Is a government that provides discipline when discipline is essential, not an ethical government?

    Stability and discipline are first and foremost essential elements for survival in many nations of the world. The same cannot be said of democracy.

    In what order of importance would you place each of those elements, stability, discipline and democracy?
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  27. PhysSci - I would assert governments trying to legislate Newton Law is wrong. As has been said, its not about whether it's right or not.
    Please put comments about science in the correct place - ie NOT this thread.

    JohnD - Monckton might not be a scientist but he presenting science and the posts about correcting his misrepresentation of science not his politics.
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  28. PhysSci - Actually, what you want to see would seem to be posted here 2nd Law of thermodynamics and greenhouse theory. I suspect you are making same mistakes as others but if you can get your paper published in a journal competent to review it, then I will certainly look at it.
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  29. scaddenp at 10:41 AM, that may be so about Monckton, but the point I was making is this was not the site to do that, clogging up page after page with someones unqualified opinions about someone else's unqualified opinions.
    If Monckton had chosen to post his views on any of the relevant threads then he would have been subject to the comments policy and undoubtedly regularly censured or told to go elsewhere.
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  30. johnd, it is perhaps indicative that you have left out the most important element.

    My priorities are:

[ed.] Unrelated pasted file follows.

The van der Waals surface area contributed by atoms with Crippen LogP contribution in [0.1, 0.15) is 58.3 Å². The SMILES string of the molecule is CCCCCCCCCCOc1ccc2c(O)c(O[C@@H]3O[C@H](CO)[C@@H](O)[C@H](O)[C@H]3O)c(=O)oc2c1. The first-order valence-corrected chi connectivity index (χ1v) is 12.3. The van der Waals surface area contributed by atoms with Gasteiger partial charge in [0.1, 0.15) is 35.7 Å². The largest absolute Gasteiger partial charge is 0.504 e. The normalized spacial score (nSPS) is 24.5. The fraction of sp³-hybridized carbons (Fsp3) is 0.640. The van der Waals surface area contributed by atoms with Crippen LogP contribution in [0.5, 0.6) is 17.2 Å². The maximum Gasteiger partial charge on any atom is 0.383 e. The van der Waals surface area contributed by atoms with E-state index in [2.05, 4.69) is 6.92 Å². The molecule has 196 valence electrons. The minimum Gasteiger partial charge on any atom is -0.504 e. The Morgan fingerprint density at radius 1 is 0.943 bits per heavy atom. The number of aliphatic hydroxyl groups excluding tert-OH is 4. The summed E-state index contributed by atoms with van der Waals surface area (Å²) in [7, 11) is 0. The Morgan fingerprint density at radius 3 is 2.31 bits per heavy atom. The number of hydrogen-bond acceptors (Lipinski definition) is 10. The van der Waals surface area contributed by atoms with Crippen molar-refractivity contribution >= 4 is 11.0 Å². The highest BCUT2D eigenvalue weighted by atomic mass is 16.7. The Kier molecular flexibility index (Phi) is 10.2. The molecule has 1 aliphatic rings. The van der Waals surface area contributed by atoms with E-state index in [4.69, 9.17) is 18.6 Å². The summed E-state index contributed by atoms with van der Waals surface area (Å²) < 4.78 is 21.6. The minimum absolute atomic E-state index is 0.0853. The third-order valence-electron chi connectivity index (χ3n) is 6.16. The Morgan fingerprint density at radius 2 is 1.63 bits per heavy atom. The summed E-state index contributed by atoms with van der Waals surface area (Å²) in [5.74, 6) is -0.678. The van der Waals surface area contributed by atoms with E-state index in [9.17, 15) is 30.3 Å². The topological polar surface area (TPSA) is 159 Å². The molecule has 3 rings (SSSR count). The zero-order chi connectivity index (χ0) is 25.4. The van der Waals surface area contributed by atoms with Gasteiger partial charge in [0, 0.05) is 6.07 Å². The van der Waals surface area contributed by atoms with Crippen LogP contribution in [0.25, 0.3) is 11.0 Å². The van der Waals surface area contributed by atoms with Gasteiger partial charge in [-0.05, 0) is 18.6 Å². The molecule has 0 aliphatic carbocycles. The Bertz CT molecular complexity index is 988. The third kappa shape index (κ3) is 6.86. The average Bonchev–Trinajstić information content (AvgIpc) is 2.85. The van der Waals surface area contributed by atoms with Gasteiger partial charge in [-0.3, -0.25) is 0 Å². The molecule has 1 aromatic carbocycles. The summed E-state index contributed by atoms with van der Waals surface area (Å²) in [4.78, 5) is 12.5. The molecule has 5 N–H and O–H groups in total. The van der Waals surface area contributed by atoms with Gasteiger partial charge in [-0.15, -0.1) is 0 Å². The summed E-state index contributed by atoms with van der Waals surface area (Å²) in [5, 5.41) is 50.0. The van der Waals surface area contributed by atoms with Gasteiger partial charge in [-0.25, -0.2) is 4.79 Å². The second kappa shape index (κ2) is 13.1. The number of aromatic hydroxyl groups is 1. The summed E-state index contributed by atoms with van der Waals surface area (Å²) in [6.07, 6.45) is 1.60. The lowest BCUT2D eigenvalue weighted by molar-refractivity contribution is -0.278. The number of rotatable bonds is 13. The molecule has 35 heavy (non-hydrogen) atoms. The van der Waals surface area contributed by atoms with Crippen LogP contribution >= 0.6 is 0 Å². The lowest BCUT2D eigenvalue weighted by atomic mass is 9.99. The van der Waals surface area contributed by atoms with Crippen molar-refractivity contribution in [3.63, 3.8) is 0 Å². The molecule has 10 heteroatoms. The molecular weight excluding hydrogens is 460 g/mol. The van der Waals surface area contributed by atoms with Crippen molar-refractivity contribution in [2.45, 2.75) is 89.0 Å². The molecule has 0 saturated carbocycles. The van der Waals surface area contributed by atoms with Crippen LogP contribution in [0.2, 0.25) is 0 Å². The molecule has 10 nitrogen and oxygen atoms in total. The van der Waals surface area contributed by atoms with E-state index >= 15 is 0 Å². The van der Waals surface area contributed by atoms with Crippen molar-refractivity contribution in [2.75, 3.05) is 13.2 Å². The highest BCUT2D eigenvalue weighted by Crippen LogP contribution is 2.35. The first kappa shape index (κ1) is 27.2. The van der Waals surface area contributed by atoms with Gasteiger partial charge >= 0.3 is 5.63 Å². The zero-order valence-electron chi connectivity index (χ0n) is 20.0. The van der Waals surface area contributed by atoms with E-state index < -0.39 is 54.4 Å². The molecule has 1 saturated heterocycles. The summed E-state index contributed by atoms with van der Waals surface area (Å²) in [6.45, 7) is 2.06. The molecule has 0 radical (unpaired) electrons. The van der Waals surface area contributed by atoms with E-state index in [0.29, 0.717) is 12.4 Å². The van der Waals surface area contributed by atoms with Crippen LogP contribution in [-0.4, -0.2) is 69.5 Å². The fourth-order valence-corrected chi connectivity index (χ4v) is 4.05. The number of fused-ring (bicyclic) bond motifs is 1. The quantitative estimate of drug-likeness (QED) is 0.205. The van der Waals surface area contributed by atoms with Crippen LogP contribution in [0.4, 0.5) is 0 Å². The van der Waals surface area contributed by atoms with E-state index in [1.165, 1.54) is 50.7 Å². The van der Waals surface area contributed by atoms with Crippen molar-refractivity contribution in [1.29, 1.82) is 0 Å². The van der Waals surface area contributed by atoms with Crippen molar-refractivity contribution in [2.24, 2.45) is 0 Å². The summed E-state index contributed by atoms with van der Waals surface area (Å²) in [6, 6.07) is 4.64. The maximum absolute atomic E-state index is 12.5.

1) Rule of law;

    2) Democracy;

    3) Equity; and

    4) Stability;

    Discipline is not a virtue of governments at all, beyond the discipline needed to exhibit the above virtues.

    It is true that for many nations, they do not have the institutional structures for the rule of law, or for democracy. Therefore somebody attempting to provide stability for the nation cannot directly provide democracy. But every action they take to provide stability must be so chosen as to enhance the prospects of a transition to rule of law, and democracy. Otherwise it is unethical. So while circumstance may force a person to participate in a government that it unethical in its constitution; that government should be making an immediate transition to rule of law; and preparing the ground work for a transition to democracy in the short to medium term. Otherwise, the government is unethical in its practice as well as in its constitution.

    If we do not accept this stricture, the consequence is that we must consider the actions of Mubarak and his secret police as ethical; whereas it was only (for the West) convenient. And we can have no ethical objection to the rule of the Ayotollahs in Iran (who certainly provide stability) however much we pragmatically despise them.

    Further, your points are completely irrelevant to the situation in the US (and Australia) where there is no constitutional bar to democracy; and where the cultural basis for democracy is strong.
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  31. johnd @79, clearly the purpose of this site is to discuss the views on the science of the so called skeptics. That is what it says on the home page. That a person is unqualified to have views on the science does not prevent them from claiming knowledge, and expressing an opinion. Nor does it prevent them, if they are in Congress, from attempting to legislate that opinion. Clearly when they do so, they make the opinions they express (or legislate) legitimate topics for posts at this site.

    What is more, suggesting that only the views of "sceptics" who happen to have a PhD in Atmospheric sciences can have their views legitimately discussed here (as you appear to be doing) is clearly intended to allow the erroneous nonsense of the vast bulk of deniers to be given a free pass from criticism. You are playing the back yard lawyer, in other words, for rhetorical reasons; not out of genuine conviction. Please do not stop doing so. I like it when deniers make themselves look silly.